QB:         Andy Dalton continues to be a serviceable start against favorable matchups, though his offensive line (or lack thereof) caps his ceiling. After having exchanged heart-shaped lockets, Jacoby Brissett and Jack Doyle are BFFs (Best Friends Forever). They really have a special connection.

RB:         Amidst trade rumors, Frank Gore posted by far his highest rushing total of the season. Still, Marlon Mack outproduced him fantasy-wise with a long receiving score. Mack’s big play ability makes him a bye week filler kind of guy, but he won’t have weekly relevance unless Gore is removed one way or another. Joe Mixon’s usage is slowly creeping up, not that it’s doing much good for his owners. Mixon had his third sub-2 ypc game of the season, which is abysmal. His day was saved with a 60+ yard catch, but there are plenty of warning signs. Don’t play Mixon unless you have to.

WR:        T. Y. Hilton owners are SO HAPPY for Jack Doyle owners. SO. HAPPY. For the second week in a row, A. J. Green barely secured 3 receptions. It’s probably too early to be concerned, and Green was able to secure a score, but owners would have definitely liked to have seen better output given the favorability of the matchup. Bye weeks can make us do desperate things, and everyone who started John Ross watched in horror as he sat on the sideline all game. Fantasy is a cruel mistress indeed.

TE:          Jack Doyle had an obscene 12 catches on 14 targets, and despite the fact that he’s a lousy football player with hands made out of church pews, he continues to be Brisett’s favorite target. Tyler Kroft continues to get enough usage to be a borderline starter weekly. 46 yards is a serviceable floor for a tight end.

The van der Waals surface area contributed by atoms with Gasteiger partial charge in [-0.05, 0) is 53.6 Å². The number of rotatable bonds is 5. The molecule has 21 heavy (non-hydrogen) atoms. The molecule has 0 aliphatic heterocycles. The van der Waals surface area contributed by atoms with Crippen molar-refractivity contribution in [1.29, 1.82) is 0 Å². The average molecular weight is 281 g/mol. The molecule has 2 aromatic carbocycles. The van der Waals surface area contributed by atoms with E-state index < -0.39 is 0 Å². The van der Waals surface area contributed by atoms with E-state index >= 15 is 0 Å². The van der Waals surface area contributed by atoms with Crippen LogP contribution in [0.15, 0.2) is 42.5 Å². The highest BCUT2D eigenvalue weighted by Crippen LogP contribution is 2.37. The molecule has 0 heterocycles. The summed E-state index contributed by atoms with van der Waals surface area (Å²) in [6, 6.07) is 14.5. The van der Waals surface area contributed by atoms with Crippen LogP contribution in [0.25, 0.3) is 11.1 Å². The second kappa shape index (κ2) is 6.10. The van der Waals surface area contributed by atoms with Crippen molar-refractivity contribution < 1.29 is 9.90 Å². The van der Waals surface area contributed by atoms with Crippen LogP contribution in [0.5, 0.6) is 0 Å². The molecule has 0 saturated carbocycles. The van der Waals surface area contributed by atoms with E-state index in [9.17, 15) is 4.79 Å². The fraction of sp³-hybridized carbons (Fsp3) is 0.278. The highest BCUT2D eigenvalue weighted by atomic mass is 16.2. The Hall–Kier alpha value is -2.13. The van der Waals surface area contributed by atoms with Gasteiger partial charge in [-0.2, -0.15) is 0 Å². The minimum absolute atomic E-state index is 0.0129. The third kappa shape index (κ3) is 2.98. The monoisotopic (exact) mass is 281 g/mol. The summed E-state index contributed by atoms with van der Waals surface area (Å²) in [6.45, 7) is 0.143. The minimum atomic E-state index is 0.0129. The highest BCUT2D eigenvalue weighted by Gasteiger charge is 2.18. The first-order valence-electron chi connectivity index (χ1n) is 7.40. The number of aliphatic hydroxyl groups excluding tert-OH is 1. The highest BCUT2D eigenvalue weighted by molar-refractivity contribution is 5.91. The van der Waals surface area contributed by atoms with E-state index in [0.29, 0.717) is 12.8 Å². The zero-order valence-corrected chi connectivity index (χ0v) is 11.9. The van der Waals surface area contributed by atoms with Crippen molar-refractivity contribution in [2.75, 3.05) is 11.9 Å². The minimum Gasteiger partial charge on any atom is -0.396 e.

Raiders vs. Bills

QB:         A week after throwing for 400 yards and 3 touchdowns, Derek Carr has turned back into a pumpkin. Fantasy owners should treat him as they would any other squash. As Tyrod Taylor hits his stride to finish out the season, this game should be his new floor. Taylor is looking genuinely good, making smart choices and not turning the ball over.

RB:         With Marshawn Lynch suspended this game, fantasy owners got to play roulette with DeAndre Washington and Jalen Richard. Washington ended up being the winner, though it could have just as easily been Richard, and in any case Lynch’s return next week makes both players fantasy bench fodder. LeSean McCoy continues to chunk yardage like

WR:        Amari Cooper is getting more targets, though he’s still plagued by an ugly case of dropsy. Michael Crabtree is still the guy to own here. Zay Jones looked sharp in this one, clearly the best receiver on the team currently (though Kelvin Benjamin will be playing in a week or two).

TE:          Jared Cook looked really good in this one, and is starting to feel like a low-end TE1.

The following two tabs change content below.

Derek Frei

Staff Writer
Derek lives in the mountains, where he spends his time studying football statistics and probably not getting enough oxygen in the high altitude.

Comments